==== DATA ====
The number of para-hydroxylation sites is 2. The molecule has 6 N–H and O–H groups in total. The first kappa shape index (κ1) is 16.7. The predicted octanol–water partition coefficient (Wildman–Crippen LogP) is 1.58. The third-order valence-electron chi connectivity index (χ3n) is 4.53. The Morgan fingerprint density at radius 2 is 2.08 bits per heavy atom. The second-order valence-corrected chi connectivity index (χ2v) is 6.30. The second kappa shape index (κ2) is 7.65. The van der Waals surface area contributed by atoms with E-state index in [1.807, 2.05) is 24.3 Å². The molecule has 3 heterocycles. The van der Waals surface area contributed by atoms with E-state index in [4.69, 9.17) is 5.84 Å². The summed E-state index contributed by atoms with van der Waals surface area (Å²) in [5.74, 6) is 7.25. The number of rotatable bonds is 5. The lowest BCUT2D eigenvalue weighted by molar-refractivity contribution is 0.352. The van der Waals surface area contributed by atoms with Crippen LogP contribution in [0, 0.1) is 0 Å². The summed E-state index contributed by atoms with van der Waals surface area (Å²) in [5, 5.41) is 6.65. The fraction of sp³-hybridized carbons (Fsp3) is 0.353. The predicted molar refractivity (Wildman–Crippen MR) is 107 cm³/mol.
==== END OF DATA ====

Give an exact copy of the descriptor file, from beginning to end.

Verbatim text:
The number of para-hydroxylation sites is 2. The molecule has 6 N–H and O–H groups in total. The first kappa shape index (κ1) is 16.7. The predicted octanol–water partition coefficient (Wildman–Crippen LogP) is 1.58. The third-order valence-electron chi connectivity index (χ3n) is 4.53. The Morgan fingerprint density at radius 2 is 2.08 bits per heavy atom. The second-order valence-corrected chi connectivity index (χ2v) is 6.30. The second kappa shape index (κ2) is 7.65. The van der Waals surface area contributed by atoms with E-state index in [1.807, 2.05) is 24.3 Å². The molecule has 3 heterocycles. The van der Waals surface area contributed by atoms with E-state index in [4.69, 9.17) is 5.84 Å². The summed E-state index contributed by atoms with van der Waals surface area (Å²) in [5.74, 6) is 7.25. The number of rotatable bonds is 5. The lowest BCUT2D eigenvalue weighted by molar-refractivity contribution is 0.352. The van der Waals surface area contributed by atoms with Crippen LogP contribution in [0, 0.1) is 0 Å². The summed E-state index contributed by atoms with van der Waals surface area (Å²) in [5, 5.41) is 6.65. The fraction of sp³-hybridized carbons (Fsp3) is 0.353. The predicted molar refractivity (Wildman–Crippen MR) is 107 cm³/mol.